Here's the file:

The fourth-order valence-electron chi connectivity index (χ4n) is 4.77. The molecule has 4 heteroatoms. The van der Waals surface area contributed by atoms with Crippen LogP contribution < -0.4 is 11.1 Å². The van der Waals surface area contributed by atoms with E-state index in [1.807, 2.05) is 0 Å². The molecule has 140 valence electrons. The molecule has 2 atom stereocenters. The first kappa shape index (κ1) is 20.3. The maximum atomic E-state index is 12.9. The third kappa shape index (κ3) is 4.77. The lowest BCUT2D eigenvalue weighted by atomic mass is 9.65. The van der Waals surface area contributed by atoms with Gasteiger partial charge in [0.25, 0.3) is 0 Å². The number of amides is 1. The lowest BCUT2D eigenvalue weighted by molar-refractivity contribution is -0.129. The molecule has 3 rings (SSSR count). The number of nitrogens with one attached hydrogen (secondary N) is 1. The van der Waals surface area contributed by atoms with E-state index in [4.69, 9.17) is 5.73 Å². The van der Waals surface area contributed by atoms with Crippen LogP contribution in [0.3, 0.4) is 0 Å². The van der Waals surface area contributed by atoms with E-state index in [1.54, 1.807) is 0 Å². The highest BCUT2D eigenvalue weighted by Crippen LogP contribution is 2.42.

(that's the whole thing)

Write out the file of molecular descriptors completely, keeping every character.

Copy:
The fourth-order valence-electron chi connectivity index (χ4n) is 4.77. The molecule has 4 heteroatoms. The van der Waals surface area contributed by atoms with Crippen LogP contribution < -0.4 is 11.1 Å². The van der Waals surface area contributed by atoms with E-state index in [1.807, 2.05) is 0 Å². The molecule has 140 valence electrons. The molecule has 2 atom stereocenters. The first kappa shape index (κ1) is 20.3. The maximum atomic E-state index is 12.9. The third kappa shape index (κ3) is 4.77. The lowest BCUT2D eigenvalue weighted by atomic mass is 9.65. The van der Waals surface area contributed by atoms with Gasteiger partial charge in [0.25, 0.3) is 0 Å². The number of amides is 1. The lowest BCUT2D eigenvalue weighted by molar-refractivity contribution is -0.129. The molecule has 3 rings (SSSR count). The number of nitrogens with one attached hydrogen (secondary N) is 1. The van der Waals surface area contributed by atoms with E-state index in [4.69, 9.17) is 5.73 Å². The van der Waals surface area contributed by atoms with Crippen LogP contribution in [0.3, 0.4) is 0 Å². The van der Waals surface area contributed by atoms with E-state index in [1.54, 1.807) is 0 Å². The highest BCUT2D eigenvalue weighted by Crippen LogP contribution is 2.42.